May 1, 2009


Lower Lake Ranch at Elk Falls could be rezoned

Mike Potter
Staff Writer

The original banquet hall building at the Lower Lake Ranch at Elk Falls overlooks three ponds. (Flume file photo by Wendy Grumet/The Flume)

Lower Lake Ranch at Elk Falls near Pine Junction in northeastern Park County is one step away from securing a rezoning from a zoned residential district to agriculture.

The Park County Planning Commission voted 4-1 on April 14 in favor of recommending approval of the rezoning application, with conditions, to Park County's commissioners.

The sole dissenting vote on the Planning Commission was from Chairman Kent Kalb, who could not be reached for comment.

The rezoning from residential to agriculture would permit the land to be used for "ranching, aquaculture, community wastewater system, green house, guest house, riding arena (indoor and outdoor) and guest ranch," according to a Planning Commission resolution.

Geri Salsig, a member of the planning commission, said the board approved the rezoning with conditions because it felt the owners, Drayton and Vera Dunwody, had a valid argument for the rezoning.

"Whatever the evidence was that was presented, it was compelling enough that made us feel like we would vote for it," she said.

The Dunwodys closed on the purchase of the 206-acre Elk Falls Sportsmen's Ranch in a $2.1 million deal that closed on Jan. 21, 2008. It is adjacent to the Elk Falls Ranch subdivision.

The rezoning applies to that 206-acre tract of land, which is in Park County. The couple owns 21 acres in Jefferson County, and they filed a rezoning application for that parcel in Jefferson County on March 17.

The Dunwodys could not be reached for comment, but they applied last year to rezone the Park County land.

They withdrew the application after the Planning Commission had recommended it, and after the county commissioners began discussing it on April 24, 2008. But the withdrawal came before the county commissioners ever reached a decision.

The Dunwodys declined to reveal the reason for the withdrawal.

The conditions that accompany the Planning Commission's recommendation for approval include compliance with county noise levels and a mandate that all structures shall be brought into conformance with the current fire code.


The Elk Falls Property Owners Association has opposed the rezoning, and it submitting a document to the Park County Planning Department with a list of concerns about possible impacts on the way of life in the area, including noise levels from parties hosted at the ranch.

Renae Braun, treasurer of the Elk Falls Property Owners Association, declined to comment, referring all questions to the president of the property owners association.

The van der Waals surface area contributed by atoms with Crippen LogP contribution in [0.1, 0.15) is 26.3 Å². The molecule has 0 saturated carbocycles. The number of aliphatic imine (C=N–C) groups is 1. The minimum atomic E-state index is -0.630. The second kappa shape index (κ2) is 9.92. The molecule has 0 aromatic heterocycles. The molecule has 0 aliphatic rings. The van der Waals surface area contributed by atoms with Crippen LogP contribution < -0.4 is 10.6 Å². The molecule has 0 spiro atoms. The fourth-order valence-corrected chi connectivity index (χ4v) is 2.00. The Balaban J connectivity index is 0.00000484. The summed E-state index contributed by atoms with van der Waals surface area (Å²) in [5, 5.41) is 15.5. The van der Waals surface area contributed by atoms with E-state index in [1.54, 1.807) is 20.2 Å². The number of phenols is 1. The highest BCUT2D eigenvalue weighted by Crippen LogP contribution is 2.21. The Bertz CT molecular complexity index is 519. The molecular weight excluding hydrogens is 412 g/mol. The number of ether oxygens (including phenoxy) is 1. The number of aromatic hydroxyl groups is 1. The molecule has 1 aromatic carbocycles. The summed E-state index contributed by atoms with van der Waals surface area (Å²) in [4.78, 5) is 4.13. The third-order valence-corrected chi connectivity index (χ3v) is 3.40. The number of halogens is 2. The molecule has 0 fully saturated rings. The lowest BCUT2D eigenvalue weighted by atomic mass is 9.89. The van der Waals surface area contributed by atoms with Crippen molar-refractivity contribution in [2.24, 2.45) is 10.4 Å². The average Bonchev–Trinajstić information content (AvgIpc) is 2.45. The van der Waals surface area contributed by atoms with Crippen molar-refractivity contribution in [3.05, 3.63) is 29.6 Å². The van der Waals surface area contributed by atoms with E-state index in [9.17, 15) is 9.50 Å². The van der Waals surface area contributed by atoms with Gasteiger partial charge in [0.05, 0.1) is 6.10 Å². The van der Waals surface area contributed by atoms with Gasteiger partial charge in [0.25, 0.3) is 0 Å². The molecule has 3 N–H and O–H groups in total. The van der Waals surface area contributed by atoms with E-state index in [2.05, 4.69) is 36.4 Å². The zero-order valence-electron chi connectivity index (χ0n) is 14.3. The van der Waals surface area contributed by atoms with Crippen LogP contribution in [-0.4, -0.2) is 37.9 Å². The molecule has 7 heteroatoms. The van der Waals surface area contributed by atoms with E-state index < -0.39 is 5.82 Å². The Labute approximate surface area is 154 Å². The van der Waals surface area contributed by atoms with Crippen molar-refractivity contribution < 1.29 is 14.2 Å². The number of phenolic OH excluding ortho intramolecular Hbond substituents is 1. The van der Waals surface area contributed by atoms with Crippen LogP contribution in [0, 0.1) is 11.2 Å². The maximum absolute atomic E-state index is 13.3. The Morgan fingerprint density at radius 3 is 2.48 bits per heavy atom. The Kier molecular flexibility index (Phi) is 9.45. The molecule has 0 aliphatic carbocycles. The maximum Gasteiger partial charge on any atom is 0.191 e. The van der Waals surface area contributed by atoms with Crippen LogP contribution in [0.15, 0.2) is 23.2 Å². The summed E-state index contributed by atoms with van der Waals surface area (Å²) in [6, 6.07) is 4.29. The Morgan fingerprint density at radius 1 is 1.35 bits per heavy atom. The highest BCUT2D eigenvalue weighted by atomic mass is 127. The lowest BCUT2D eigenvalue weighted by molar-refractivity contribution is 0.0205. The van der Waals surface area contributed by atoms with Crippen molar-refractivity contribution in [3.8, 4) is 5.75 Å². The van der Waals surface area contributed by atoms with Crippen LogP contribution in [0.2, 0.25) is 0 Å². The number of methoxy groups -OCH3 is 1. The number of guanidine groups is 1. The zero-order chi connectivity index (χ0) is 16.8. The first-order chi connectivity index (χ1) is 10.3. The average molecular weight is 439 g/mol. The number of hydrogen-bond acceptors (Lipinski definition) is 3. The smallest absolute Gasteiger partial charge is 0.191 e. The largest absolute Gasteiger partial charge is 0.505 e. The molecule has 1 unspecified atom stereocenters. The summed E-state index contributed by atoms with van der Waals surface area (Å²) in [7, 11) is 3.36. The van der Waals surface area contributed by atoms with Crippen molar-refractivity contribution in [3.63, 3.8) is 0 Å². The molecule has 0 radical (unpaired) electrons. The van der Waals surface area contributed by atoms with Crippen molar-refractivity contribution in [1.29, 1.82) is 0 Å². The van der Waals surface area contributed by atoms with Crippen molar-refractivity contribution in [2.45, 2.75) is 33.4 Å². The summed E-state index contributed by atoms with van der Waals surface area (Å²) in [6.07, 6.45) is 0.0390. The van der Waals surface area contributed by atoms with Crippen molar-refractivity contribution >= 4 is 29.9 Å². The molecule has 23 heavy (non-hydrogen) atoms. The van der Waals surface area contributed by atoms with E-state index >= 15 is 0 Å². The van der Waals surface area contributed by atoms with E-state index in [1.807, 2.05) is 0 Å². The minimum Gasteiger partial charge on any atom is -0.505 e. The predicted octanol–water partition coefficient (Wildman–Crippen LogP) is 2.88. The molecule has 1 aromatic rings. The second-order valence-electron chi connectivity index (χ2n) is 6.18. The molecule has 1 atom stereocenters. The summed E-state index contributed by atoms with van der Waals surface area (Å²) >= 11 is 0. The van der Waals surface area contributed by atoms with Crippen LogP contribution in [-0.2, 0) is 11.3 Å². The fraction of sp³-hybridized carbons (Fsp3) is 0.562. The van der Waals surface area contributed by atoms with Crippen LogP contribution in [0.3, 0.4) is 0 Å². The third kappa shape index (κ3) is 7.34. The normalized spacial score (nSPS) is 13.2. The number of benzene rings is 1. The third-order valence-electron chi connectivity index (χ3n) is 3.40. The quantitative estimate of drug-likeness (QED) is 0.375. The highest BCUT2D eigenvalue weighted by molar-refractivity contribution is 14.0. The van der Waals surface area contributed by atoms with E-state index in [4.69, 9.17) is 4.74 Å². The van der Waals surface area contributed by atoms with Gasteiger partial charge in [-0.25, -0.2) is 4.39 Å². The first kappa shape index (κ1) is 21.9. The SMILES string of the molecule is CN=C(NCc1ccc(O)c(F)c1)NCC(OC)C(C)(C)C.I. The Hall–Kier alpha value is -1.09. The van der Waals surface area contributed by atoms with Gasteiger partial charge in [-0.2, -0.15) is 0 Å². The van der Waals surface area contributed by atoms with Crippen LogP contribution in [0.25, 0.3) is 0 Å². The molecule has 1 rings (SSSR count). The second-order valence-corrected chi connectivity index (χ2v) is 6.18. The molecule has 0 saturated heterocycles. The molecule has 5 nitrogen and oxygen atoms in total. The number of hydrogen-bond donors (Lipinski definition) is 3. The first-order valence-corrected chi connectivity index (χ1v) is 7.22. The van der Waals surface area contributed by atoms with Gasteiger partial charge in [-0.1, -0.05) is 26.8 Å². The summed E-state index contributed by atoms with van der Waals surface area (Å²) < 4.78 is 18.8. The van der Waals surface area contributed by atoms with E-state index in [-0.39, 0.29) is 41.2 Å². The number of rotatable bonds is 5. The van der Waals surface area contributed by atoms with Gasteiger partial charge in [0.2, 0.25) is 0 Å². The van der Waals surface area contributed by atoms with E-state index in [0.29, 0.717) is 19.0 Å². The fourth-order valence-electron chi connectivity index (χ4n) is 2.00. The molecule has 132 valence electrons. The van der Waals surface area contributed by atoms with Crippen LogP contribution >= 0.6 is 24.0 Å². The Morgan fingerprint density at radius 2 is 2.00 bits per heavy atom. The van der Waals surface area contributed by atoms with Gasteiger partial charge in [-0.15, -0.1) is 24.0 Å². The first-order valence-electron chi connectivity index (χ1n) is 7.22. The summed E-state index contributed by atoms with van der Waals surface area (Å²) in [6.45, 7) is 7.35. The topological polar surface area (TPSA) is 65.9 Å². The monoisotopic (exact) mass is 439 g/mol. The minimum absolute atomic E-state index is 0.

The president, David Crespo, said property owners are concerned about the ability for Lower Lake Ranch to host an unlimited number of events, with no limit on how many people attend. A condition for approval cited in a March 23 planning department staff report for the rezoning application stipulated that "outdoor events over 75 guests must have an approved Park County Outdoor Event Permit."

Crestpo said that recommendation was removed from the April 14 conditions list.

Along with the disruption of a number of guests staying at the ranch for events, he said, another fear of the homeowners is that a restaurant could be opened on the property through a loophole in the zoning.

The Dunwodys have applied to utilize a lodge for serving food for ranch guests. He said the property owners could require a small cover charge for guests not necessarily staying at the ranch overnight but who could be considered "guests" eating at the lodge.

"A future owner could charge a nominal guest ranch fee and open it and sell food to anyone they wanted," he said. "That puts a potential restaurant right in the middle of our neighborhood."

He said the opening of the Staunton State Park close to the subdivision could make the restaurant idea more plausible.

There is also concern about the Dunwodys using a public road that the property owners association maintains.

He said he wished the planning commission would have come to the area to look at the possible impacts the rezoning would create, rather than looking at them from concept maps.

"I think it really drives home that this zoning could potentially make challenges for the neighborhood," he said.

The property owners association isn't opposed to the business or the Dunwodys, he said. It takes exception to the zoning change.

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